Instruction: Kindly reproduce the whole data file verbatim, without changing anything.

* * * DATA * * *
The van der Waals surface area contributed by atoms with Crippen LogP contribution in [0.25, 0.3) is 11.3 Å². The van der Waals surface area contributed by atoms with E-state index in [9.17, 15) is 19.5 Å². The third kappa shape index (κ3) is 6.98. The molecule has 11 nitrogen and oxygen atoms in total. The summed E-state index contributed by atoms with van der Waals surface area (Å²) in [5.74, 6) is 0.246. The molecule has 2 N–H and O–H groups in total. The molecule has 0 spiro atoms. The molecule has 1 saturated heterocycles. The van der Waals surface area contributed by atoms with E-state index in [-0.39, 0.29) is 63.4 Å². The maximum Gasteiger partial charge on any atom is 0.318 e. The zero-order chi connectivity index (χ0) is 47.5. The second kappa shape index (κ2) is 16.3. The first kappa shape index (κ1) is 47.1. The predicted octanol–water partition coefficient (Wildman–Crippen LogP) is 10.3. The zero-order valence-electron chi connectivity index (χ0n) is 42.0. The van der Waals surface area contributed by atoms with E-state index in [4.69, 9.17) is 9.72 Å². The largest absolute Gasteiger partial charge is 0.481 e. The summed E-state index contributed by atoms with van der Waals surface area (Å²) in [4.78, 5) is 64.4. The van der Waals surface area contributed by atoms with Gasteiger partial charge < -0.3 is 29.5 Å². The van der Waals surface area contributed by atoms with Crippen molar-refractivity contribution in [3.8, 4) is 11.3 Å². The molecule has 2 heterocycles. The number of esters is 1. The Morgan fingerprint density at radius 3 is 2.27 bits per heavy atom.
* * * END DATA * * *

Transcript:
The van der Waals surface area contributed by atoms with Crippen LogP contribution in [0.25, 0.3) is 11.3 Å². The van der Waals surface area contributed by atoms with E-state index in [9.17, 15) is 19.5 Å². The third kappa shape index (κ3) is 6.98. The molecule has 11 nitrogen and oxygen atoms in total. The summed E-state index contributed by atoms with van der Waals surface area (Å²) in [5.74, 6) is 0.246. The molecule has 2 N–H and O–H groups in total. The molecule has 0 spiro atoms. The molecule has 1 saturated heterocycles. The van der Waals surface area contributed by atoms with E-state index in [-0.39, 0.29) is 63.4 Å². The maximum Gasteiger partial charge on any atom is 0.318 e. The zero-order chi connectivity index (χ0) is 47.5. The second kappa shape index (κ2) is 16.3. The first kappa shape index (κ1) is 47.1. The predicted octanol–water partition coefficient (Wildman–Crippen LogP) is 10.3. The zero-order valence-electron chi connectivity index (χ0n) is 42.0. The van der Waals surface area contributed by atoms with E-state index in [4.69, 9.17) is 9.72 Å². The largest absolute Gasteiger partial charge is 0.481 e. The summed E-state index contributed by atoms with van der Waals surface area (Å²) in [4.78, 5) is 64.4. The van der Waals surface area contributed by atoms with Gasteiger partial charge < -0.3 is 29.5 Å². The van der Waals surface area contributed by atoms with Crippen molar-refractivity contribution in [3.8, 4) is 11.3 Å². The molecule has 2 heterocycles. The number of esters is 1. The Morgan fingerprint density at radius 3 is 2.27 bits per heavy atom.